There are tons of places to stay in the Olympic National Park while visiting the Hoh Rainforest.

While there’s just one campground within the Hoh Rainforest, there are tons of campgrounds, cabins, and hotels that are nearby.

Campgrounds in Olympic National Park


One of the easiest Hoh Rainforest camping spots is within the lush forests of the park itself!

The Hoh Rainforest Campground has 72 sites, is easily accessible (including ADA accessible sites), reservable up to 6 months in advance, and affordable at $24 per night.

For the ultimate glamping experience, stay at the ROAM Beyond campsites near the Hoh Rainforest in Kalaloch, Washington (30 minutes from the rainforest).

Act fast to put your name on this list for Olympic National Park this season. The ROAM Beyond campsites are extremely popular and get booked quickly!

Read More: Camping in the Spring: 20 Essential Spring Camping Tips for Early Season Adventures


Just 30 minutes from the rainforest, the Woodland Inns near Forks is a great option for those looking for a convenient and cozy cabin getaway in Washington ($305 per night).

If you’re hoping to channel true PNW moody vibes, check out the Hoh Valley Cabins. This is a quiet escape with plenty of amenities and mountain views that will make you want to stay a while ($175 per night)!

Miller Tree Inn in Forks, Washington

Hotels (Forks)

Less than an hour away from the Hoh Rainforest, Forks, Washington is another easy place to stay.

While staying near the Hoh Rainforest, consider staying at the Misty Valley Inn ($270 per night) or the Miller Tree Inn in Forks. This Miller Tree Inn has been named the official Cullen family house from Twilight!

Did you know Forks was the setting of the popular Twilight films? Check out our Twilight Tour of Forks, Washington to visit all of the popular filming locations from the movies.

Read More: 27 Romantic Getaways in Washington State

Things To Do In The Hoh Rainforest

Things To Do In The Hoh Rainforest

Alright, you’ve made it to the rainforest. Now, what should you do? Keep reading for all our recommendations on things to do in the Hoh Rainforest!

1. Walk the Hall of Mosses Trail

The most popular trail in the Hoh Rainforest is the Hall of Mosses Trail.

The Hall of Mosses Trail is just 1.1 miles and is very accessible for all hikers. It’s an easy route, is partially paved, and has only 78 feet of elevation gain!

While walking along the dreamy Hall of Mosses Trail, you likely see elk, deer, and other wildlife, various species of fungi, and–no surprise here–lots of moss.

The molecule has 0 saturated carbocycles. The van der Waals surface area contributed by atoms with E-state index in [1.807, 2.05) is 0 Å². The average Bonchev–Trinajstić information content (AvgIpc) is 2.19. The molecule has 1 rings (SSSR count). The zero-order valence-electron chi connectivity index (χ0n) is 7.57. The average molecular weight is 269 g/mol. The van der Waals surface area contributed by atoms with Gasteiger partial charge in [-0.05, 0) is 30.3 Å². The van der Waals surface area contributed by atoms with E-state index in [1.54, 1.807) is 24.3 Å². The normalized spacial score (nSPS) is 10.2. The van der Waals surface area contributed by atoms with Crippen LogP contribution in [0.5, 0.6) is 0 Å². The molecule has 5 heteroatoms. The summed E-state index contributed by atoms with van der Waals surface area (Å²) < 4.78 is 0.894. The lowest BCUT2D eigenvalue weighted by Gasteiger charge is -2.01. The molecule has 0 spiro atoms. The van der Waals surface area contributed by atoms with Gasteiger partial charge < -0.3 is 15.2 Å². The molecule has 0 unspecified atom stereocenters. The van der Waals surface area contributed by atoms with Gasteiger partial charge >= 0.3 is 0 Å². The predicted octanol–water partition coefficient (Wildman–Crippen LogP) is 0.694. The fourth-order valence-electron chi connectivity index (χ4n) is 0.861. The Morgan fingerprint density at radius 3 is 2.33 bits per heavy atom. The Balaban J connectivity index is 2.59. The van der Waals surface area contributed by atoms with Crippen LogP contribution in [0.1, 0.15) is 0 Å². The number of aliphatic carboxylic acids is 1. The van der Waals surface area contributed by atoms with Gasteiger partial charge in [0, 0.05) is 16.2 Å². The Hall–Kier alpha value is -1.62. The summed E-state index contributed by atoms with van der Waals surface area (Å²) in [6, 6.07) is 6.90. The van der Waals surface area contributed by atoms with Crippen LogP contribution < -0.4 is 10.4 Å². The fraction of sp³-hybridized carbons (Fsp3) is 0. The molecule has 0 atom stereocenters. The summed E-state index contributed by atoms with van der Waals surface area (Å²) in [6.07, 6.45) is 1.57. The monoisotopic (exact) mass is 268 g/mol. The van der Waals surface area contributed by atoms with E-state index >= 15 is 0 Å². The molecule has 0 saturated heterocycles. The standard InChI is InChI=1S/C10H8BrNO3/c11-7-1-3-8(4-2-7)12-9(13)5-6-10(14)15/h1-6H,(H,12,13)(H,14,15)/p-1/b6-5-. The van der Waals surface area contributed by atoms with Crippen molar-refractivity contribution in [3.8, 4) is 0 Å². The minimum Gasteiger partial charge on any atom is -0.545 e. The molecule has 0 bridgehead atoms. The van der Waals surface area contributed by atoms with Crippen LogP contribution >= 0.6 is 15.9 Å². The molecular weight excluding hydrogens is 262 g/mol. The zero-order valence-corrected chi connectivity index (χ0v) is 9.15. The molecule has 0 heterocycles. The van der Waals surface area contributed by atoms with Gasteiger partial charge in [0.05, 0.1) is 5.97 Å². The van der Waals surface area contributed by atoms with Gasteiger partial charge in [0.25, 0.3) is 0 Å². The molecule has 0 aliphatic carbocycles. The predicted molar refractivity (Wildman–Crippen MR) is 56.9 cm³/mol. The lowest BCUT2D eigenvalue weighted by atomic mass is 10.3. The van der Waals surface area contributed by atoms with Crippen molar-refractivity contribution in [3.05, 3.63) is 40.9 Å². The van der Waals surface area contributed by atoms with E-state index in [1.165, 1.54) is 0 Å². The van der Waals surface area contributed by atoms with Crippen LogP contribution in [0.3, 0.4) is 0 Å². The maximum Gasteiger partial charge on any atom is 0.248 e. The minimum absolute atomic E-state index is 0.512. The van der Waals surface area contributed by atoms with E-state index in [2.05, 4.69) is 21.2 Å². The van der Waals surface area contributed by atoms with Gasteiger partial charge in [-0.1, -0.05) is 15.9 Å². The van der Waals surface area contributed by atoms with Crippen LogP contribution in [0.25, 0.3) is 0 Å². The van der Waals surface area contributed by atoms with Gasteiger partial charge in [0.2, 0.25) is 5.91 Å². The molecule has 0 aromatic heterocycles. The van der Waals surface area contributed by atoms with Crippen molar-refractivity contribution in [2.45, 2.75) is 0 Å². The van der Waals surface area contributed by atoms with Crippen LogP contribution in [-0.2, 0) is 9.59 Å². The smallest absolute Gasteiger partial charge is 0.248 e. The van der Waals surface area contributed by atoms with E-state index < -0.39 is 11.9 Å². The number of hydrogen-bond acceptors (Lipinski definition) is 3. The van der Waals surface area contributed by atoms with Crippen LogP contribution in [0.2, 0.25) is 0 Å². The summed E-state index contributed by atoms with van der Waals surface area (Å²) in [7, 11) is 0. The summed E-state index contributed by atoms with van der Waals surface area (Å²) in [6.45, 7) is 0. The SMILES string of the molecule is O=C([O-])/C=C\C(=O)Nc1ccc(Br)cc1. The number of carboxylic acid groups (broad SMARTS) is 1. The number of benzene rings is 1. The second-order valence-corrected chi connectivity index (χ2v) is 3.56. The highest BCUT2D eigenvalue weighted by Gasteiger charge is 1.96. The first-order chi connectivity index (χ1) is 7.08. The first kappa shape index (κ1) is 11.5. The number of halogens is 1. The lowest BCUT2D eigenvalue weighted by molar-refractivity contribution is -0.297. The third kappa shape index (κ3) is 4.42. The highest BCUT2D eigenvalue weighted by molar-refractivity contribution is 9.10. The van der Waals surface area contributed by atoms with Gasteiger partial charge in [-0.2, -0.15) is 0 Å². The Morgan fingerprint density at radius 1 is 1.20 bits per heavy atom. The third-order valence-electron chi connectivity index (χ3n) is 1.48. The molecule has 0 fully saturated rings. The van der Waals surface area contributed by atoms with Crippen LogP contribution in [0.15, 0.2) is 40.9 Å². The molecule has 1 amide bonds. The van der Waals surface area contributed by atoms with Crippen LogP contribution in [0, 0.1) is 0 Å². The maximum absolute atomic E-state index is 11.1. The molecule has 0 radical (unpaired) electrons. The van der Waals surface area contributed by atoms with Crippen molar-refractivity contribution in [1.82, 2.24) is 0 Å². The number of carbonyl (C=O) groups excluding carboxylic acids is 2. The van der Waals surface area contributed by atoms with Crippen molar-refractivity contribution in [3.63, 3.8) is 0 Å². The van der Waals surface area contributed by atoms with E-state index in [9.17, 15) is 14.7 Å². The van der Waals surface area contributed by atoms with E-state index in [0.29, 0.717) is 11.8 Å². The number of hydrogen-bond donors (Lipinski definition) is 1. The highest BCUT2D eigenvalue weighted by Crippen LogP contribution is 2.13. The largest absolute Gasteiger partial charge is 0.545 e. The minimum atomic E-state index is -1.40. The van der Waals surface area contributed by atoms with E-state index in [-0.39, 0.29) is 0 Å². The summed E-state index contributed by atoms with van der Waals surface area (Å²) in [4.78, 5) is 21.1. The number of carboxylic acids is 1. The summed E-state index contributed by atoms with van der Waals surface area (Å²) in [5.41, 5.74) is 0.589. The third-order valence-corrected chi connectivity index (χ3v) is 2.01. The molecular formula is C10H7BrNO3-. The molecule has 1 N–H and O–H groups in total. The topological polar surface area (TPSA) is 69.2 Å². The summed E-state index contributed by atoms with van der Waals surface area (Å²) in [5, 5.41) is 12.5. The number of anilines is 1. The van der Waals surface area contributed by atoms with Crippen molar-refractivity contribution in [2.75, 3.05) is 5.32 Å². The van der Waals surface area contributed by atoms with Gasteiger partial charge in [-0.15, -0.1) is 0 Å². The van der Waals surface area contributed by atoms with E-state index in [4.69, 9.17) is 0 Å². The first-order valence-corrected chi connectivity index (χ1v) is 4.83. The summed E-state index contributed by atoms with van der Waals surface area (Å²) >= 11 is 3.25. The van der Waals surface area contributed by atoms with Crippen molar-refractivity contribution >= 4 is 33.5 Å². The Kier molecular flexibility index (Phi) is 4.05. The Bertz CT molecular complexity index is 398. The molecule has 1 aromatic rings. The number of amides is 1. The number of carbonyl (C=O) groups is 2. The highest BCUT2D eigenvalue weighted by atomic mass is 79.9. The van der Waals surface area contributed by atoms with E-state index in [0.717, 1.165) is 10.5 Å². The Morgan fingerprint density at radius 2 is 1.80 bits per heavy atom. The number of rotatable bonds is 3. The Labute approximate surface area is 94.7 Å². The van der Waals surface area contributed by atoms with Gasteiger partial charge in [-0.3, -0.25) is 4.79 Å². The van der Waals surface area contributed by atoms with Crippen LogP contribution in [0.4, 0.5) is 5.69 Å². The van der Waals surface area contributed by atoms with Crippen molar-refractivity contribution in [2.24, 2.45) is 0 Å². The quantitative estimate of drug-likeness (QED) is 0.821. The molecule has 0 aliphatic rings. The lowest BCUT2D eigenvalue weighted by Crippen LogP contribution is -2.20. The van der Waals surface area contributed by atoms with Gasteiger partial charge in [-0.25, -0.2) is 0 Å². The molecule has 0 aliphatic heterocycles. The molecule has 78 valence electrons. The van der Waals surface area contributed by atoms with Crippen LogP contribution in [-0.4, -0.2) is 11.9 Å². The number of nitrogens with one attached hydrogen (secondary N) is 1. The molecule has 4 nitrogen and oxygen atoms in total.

This Hoh Rainforest trail is not one to miss! It’s easily one of the most popular things to do here.

2. Check out the Visitors Center

One of the best ways to learn about the Hoh Rainforest is by visiting the visitors center on site!

The Hoh Rainforest Visitors Center is open daily in the summer and Friday-Sunday during the off-season (closed January-February). Hours vary per season so double check across your trip dates.

In the Hoh Rainforest Visitors Center, you can check out exhibits, get your National Parks Passport stamped, or visit the park’s store/bookstore. Just outside, you can walk along two self-guided trails, or hike the Hoh River Trail.

If you want to have a more in-depth experience here, take guided walking tours and talks in the summer. These are hosted by the park rangers!

Hiking The Hoh Rainforest

3. The Spruce Nature Trail

The Spruce Nature Trail is another easy trail in the Hoh Rainforest. It’s perfect for all levels of hikers, especially kids!

While hiking the Spruce Nature Trail, you’ll walk along the Taft Creek and the Hoh River. The trail is 1.4 miles round trip with just 16 feet elevation gain. It’s a perfect place to go forest bathing!

The Spruce Nature Trail is known for its vine maples, Sitka spruce, and the occasional elk spotting!

4. Hoh River Trail

One of the most popular trails in Olympic National Park is the Hoh River Trail. It’s a popular Washington backpacking trip, that winds through old-growth forests! However you can do just a section of it for a fun day trip!